Previously, I wrote about my experience creating some automation to keep track of my baby daughter’s diapers and bottles using a service called Baby Connect. This time, I’d like to discuss some of the hurdles I faced and design choices I made. If you haven’t already read the original article, it would be a good idea to check it out first.

Why not 100% cloud?

Ideally, I would’ve loved to have the entire solution live in the cloud. Amazon Lambda is perfect for the small tasks required in this automation. Unfortunately, a Lambda function would not be able to send data to Baby Connect for two main reasons.

Native binaries

My code uses a Node.js library called nightmare to perform browser automation. Now, in general using external node libraries is possible in a Lambda function. First, you would set up a project folder locally and run npm install to load the external module. Next, zip the entire thing and upload it as the source of your Lambda function.

The trick with nightmare is, behind the scenes it uses Electron to run a headless browser session. Most node modules just contain more JavaScript code, but Electron requires the installation of native binaries, which doesn’t exactly translate to a serverless environment like Lambda.

X Window System dependency

As I mentioned, nightmare uses Electron to create a headless browser session. Now, although Electron won’t actually show a browser window, it still requires an X Window display. I got around having to run a full X11 server on my Raspberry Pi by using the X virtual framebuffer (Xvfb) package, and creating a virtual display before launching my node application.

In addition to requiring additional native binaries, this workaround also requires some setup steps before the actual node application code can be executed. Neither of these fit with the way Lambda is designed.

A note on experience

I’ve gained a lot more experience with AWS since I originally tackled this problem. For example, I learned that Lambda functions are run on Amazon Elastic Compute Cloud (EC2) instances running an Amazon Linux image.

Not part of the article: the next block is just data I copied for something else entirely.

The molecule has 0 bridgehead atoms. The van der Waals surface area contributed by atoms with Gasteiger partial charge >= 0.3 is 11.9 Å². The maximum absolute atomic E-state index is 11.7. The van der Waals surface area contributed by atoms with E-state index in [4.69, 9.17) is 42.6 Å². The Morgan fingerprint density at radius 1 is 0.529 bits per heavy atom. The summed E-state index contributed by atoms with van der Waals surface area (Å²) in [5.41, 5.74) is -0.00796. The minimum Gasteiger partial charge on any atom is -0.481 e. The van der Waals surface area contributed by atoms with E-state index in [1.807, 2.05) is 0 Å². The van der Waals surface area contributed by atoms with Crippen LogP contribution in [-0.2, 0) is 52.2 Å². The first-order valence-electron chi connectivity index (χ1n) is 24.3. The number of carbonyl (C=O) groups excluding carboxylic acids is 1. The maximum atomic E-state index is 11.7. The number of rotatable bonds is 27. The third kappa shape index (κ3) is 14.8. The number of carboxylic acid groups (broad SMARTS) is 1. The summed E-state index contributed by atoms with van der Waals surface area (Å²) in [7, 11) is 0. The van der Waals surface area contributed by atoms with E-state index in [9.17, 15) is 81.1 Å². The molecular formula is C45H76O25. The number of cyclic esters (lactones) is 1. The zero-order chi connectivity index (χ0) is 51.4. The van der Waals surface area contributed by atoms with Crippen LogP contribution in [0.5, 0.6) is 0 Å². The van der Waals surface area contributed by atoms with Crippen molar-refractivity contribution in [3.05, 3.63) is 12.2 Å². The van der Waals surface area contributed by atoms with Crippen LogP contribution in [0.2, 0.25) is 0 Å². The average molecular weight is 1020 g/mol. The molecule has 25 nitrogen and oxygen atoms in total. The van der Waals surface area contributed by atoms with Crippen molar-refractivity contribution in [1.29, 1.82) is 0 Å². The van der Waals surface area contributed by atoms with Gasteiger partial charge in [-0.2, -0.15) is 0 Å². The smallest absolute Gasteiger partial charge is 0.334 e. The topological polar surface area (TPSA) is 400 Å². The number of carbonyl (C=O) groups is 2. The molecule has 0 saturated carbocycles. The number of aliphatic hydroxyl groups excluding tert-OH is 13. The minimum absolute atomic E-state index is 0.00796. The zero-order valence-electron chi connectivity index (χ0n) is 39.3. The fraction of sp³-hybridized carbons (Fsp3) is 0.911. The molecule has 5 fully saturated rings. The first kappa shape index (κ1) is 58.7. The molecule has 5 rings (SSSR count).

With that knowledge, I could probably bundle the correct native binaries for Electron and Xvfb into my Lambda function, and modify my application to have it create the virtual display itself. That would, however, introduce the additional risk of future incompatibility as AWS continues to update the Amazon Linux image Lambda uses.

Also, my daughter has gotten older and we no longer track her diapers and bottles. There is no value in going back and reworking the solution now.

Getting a different slice of Pi

Even after mapping out the flow of events and finding all the tools to use to implement my solution, I spent a good few days frustrated over another issue. The nightmare library in my Node.js application simply wouldn’t work. I had followed the documentation and even tried the most basic examples with no luck.

Eventually, I was able to find this issue on GitHub for a different project that also uses Electron. Apparently, the native Electron binaries did not work properly on a Raspberry Pi B+ (which is the model I was using). I upgraded to a Raspberry Pi 3 and was finally able to get Electron running.

I’m not surprised I ran into issues on this project. There are always hurdles to overcome. Solving these issues was a great distraction for me during the early months of my daughter’s life. I’m glad to share the results with everyone.

I have heard that Baby Connect is planning to release an actual API at some point in the near future. This would make most of my efforts obsolete. Although that is a little frustrating, if they do release an API maybe I will revisit the project. It would be fun to see what kind of improvements I could make.